With Wikileaks holding a handful of senior political figures to account for indiscretions that they would rather have kept private, the corporate world must be feeling the walls closing in after hearing that they’re next on Julian Assange’s hit-list. In a rare interview with Forbes, Assange has said that over half of the leaks he’s yet to release relate to large private sector firms, in particular the executive culture of the finance sector. He has already said that one of the major American banks will be targeted early next year, with tens of thousands of internal documents hitting the public domain: “It could take down a bank or two”.
Assange and his cohort’s actions tend to divide opinion quite neatly. Supporters believe that in holding senior political, military and corporate figures accountable for their actions, you will make them behave in a manner befitting of public scrutiny. Critics see his work as destabilising and potentially very dangerous – particularly with regards to international relations – though often these critics are the people that have already fallen foul of Assange and Co. According to yougov.co.uk, a lot of people this morning were just enjoying watching senior political figures squirm as their jibes at one another became public, rather than taking any direct interest in the diplomatic repercussions.
When asked whether the regulatory effect of Wikileaks is his motivation for keeping it on its often controversial course, he answers: “I’m not a big fan of regulation: anyone who likes freedom of the press can’t be.” At times, he seems to keep his cards close to his chest where motivation is concerned. In fact, when asked what he wanted the result of the leak concerning the, as of yet, unnamed US banks to be, he answered, bluntly: “I’m not sure.” Suddenly, the zealout in pursuit of absolute freedom of information seems, if only for a second, aimless: intent on defamation, but not entirely sure why.
Later, however, Assange makes the moral purpose at the heart of Wikileak’s corporate crusade clear:
WikiLeaks means it’s easier to run a good business and harder to run a bad business, and all CEOs should be encouraged by this… In the struggle between open and honest companies and dishonest and closed companies, we’re creating a tremendous reputational tax on the unethical companies. No one wants to have their own things leaked. It pains us when we have internal leaks. But across any given industry, it is both good for the whole industry to have those leaks and it’s especially good for the good players… WikiLeaks is designed to make capitalism more free and ethical.”
Wikileaks is a product of the digital age, entirely reliant on the internet to amass and distribute the leaks freely, and without censorship. The internet has served as something of a catalyst for an increase in public demand for transparency. The massive availability of information in comparison to twenty years ago has provoked a taste for controversy in the public that has never been greater, along with a sense of entitlement to the truth. In fact, the development of the internet has brought with it an entire culture of transparency that is sustained by the sheer weight of public opinion and information that is circulated online. “Information wants to be free” was one of the mantras of the original silicone valley digerati, after all, although they were talking about price rather than liberty. That isn’t to say that whistle blowing organisations always enjoy widespread public support. Panorama have found themselves the focus of some controversy today concerning their exposé on FIFA corruption that was aired last night, which is likely to scupper the UK bid for the World Cup in 2018.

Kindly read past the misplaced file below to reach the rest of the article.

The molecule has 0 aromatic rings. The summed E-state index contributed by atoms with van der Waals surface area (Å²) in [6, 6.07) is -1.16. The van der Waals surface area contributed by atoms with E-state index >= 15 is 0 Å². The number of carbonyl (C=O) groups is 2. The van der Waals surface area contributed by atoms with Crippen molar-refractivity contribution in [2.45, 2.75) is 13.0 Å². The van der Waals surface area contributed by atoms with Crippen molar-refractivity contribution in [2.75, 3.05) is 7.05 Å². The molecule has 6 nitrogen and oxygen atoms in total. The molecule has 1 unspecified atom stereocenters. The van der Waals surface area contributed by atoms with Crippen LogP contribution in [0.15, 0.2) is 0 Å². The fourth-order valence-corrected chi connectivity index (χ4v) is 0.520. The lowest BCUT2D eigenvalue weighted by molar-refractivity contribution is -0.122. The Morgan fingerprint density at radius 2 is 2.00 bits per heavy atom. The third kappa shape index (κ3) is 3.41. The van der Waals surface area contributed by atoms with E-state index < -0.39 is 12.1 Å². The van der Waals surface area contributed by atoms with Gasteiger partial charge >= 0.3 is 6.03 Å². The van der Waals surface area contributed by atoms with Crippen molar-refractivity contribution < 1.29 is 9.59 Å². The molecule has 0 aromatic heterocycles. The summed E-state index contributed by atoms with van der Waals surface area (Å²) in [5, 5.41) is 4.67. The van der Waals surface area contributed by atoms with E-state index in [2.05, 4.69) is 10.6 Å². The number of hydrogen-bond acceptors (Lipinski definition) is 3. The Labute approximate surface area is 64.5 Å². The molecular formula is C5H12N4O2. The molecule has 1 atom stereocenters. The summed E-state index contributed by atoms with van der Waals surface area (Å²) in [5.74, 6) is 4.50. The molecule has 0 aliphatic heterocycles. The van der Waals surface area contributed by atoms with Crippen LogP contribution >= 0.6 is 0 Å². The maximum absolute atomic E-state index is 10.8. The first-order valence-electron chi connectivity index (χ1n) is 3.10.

As Flip Chart Fairy Tales notes, when Wikileaks hits the private sector in the New Year, it will provide a fascinating insight into the internal corporate culture and organisational behaviour of these large firms. We hear a lot about business becoming increasingly ethical, but while internal processes and procedures remain so private, how can we be sure? Could these whistle blowing organisations be providing the blueprint for a new model of regulatory body, the sort that could have exposed the questionable corporate practice that contributed to the economic downturn? If the present system for keeping tags on the organisational conduct of large corporations has failed us, then surely it makes sense to look further afield?
One thing’s for sure: the affects of Wikileak’s planned exposition in the New Year will be vast. If the repercussions are as serious as Assange leads us to believe, they could well precipitate a real shift in corporate culture and usher in a new era of transparency and accountability in business. Alternatively, we could end up with a situation where the ‘truth’ is never recorded for fear that it might come back to bite you, and where self-censorship stifles necessary debate and conversation. However it plays out, it will be well worth keeping a close eye on the case: there are surely lessons to be learned.